Improving Interstate Highway System Using Tolls
September 25, 2013
The Interstate highway system is America's most important surface transportation system. With just 2.5 percent of the nation's lane-miles of highway, it handles some 25 percent of all vehicle miles of travel. It served to open the country to trade and travel, enabling the just-in-time logistics system at the heart of the U.S. goods movement. Yet the first-generation Interstate system is wearing out. Most of the pavement has exceeded or is nearing its 50-year design life, says Robert Poole, the Searle Freedom Trust Transportation Fellow at the Reason Foundation.
The need for massive investment to transform the first-generation Interstate into what this report calls Interstate 2.0 occurs just as our 20th century highway funding system -- based on fuel taxes and state and federal highway trust funds -- is running out of gas. The transportation community agrees that we need to phase out fuel taxes and replace them with a more sustainable funding source, generally agreed to be mileage-based user fees of some sort.
Poole's study seeks to address both problems: replacing the aging Interstate system with a 21st century Interstate 2.0 and taking the first major step toward implementing mileage-based user fees. It proposes that the United States finance the Interstate 2.0 project based on per-mile tolls collected using all-electronic tolling (AET). Over several decades, the transformation of the Interstate system, state by state, would convert at least one-fourth of all travel from per-gallon fuel taxes to per-mile charging.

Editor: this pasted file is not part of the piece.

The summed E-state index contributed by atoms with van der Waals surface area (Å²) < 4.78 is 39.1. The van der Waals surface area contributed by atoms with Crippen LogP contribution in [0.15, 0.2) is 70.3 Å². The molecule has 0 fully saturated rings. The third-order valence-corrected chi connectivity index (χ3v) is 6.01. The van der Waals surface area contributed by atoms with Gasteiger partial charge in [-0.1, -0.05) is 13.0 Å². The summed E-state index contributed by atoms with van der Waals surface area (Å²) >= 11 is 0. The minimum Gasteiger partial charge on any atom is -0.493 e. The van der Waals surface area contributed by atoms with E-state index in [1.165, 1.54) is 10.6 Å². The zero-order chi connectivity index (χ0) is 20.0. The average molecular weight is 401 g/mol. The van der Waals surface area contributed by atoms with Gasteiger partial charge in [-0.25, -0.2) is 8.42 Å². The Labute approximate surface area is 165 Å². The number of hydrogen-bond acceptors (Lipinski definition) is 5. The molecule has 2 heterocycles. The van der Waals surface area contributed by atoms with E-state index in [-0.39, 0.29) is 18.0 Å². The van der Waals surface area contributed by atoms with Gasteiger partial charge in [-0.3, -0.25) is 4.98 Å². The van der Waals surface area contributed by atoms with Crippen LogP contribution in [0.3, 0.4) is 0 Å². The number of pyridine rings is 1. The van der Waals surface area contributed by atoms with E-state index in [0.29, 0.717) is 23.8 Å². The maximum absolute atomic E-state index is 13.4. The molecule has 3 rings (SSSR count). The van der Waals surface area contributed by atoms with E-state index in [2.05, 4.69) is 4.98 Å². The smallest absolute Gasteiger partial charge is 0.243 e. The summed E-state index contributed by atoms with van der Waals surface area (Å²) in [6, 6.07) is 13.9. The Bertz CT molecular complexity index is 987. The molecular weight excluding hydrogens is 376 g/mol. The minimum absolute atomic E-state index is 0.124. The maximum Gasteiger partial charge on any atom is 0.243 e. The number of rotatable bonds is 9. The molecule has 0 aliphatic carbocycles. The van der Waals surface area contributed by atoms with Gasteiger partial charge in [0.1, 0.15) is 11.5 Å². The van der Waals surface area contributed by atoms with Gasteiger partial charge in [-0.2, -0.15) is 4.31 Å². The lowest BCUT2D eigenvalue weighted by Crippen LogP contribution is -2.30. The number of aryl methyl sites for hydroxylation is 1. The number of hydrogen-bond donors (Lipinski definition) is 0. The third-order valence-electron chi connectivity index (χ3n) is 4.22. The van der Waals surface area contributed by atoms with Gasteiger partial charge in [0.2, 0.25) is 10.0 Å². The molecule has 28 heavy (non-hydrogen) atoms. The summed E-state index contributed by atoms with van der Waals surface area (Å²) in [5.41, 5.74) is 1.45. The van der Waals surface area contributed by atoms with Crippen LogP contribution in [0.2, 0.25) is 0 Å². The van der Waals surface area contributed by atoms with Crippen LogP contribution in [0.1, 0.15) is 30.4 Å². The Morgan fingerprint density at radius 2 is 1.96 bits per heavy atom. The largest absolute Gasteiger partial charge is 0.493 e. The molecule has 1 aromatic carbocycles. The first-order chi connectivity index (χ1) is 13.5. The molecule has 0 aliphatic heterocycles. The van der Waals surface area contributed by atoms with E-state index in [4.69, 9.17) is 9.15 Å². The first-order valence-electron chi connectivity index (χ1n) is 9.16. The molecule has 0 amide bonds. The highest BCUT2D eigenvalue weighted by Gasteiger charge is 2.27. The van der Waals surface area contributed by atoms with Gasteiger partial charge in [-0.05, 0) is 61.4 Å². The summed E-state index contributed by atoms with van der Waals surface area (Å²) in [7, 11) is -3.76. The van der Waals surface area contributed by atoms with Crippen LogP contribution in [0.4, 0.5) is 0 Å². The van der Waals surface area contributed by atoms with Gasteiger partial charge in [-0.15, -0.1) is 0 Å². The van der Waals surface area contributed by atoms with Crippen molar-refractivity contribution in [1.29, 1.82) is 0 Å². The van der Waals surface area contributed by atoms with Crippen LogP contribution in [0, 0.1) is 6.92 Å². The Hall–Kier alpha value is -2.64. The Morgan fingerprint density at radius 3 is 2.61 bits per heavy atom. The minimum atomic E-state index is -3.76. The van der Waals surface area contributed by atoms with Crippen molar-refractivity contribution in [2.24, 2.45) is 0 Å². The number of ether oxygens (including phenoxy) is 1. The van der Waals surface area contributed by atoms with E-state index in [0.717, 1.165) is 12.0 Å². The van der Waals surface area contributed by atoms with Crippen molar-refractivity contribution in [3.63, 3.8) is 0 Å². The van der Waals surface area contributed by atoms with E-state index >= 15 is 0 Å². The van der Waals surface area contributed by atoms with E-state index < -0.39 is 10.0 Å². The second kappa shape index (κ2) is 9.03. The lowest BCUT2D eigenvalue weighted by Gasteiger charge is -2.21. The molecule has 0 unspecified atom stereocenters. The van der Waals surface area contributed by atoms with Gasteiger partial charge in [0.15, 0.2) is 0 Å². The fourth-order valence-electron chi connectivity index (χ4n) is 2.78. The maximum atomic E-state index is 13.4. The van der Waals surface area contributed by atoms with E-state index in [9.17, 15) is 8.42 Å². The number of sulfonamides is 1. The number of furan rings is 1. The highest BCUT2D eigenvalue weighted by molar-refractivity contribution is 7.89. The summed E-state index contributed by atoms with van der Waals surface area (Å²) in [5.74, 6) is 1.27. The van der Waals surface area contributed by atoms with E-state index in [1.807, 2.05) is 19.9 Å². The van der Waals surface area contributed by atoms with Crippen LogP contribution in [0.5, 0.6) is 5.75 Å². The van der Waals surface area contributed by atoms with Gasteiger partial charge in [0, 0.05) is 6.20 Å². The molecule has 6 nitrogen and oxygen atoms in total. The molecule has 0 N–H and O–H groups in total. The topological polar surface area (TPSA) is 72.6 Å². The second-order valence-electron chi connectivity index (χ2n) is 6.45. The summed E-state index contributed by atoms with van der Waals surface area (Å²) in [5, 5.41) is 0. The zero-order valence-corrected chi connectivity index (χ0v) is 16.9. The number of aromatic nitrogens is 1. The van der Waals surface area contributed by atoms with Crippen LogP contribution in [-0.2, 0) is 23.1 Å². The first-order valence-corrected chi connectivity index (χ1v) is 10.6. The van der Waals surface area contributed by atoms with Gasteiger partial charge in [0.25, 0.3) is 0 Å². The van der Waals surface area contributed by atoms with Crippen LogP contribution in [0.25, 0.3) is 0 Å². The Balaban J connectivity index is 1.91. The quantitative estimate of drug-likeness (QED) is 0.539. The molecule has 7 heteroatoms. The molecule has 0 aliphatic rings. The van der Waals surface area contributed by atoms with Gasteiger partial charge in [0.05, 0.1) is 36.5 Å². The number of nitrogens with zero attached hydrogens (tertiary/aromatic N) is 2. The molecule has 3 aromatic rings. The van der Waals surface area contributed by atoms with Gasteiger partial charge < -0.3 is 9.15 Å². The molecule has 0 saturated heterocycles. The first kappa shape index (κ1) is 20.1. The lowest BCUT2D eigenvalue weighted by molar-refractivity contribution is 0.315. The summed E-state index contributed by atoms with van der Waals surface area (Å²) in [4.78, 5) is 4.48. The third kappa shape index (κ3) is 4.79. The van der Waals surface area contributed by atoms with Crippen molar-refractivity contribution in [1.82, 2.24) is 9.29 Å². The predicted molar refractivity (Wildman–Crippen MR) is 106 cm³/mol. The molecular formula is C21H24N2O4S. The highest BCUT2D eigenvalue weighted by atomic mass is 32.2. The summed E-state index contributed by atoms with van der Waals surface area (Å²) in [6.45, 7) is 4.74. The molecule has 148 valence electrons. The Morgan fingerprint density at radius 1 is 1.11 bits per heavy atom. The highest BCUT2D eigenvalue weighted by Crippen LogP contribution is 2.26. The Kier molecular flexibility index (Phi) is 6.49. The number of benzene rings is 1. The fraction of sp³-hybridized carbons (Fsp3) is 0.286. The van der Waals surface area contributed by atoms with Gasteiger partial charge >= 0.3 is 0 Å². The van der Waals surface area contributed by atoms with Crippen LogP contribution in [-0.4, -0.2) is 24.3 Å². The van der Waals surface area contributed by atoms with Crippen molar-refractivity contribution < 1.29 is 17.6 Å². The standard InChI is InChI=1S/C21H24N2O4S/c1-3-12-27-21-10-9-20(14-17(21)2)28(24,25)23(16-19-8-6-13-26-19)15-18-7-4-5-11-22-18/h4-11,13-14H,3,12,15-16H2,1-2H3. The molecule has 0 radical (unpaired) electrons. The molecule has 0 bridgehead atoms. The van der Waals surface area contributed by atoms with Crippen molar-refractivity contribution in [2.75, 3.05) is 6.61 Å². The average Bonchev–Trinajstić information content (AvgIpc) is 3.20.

- The estimated cost of improving the current interstate system is $983 billion (2010 dollars).
- To get a handle on the feasibility of toll financing, the study models a tolling system based on 3.5¢/mile for cars and 14¢/mile for trucks that would fully fund the project after 35 years, indexed annually for inflation.
- To make the transition attractive to highway users, the study proposes it be implemented on the principle of "value-added tolling." That means tolls would only be introduced in a corridor once it was reconstructed and modernized, designed to operate at a higher "level of service" than today's design standards call for.
- If a state has not yet replaced its per-gallon fuel taxes with a standard mileage-based user fee at the time Interstate tolls are introduced, the AET system will permit rebates of fuel taxes generated by the miles driven on the tolled Interstates, thereby avoiding "double taxation."
Source: Robert Poole, "Interstate 2.0: Modernizing the Interstate Highway System via Toll Finance," Reason Foundation, September 12, 2013.
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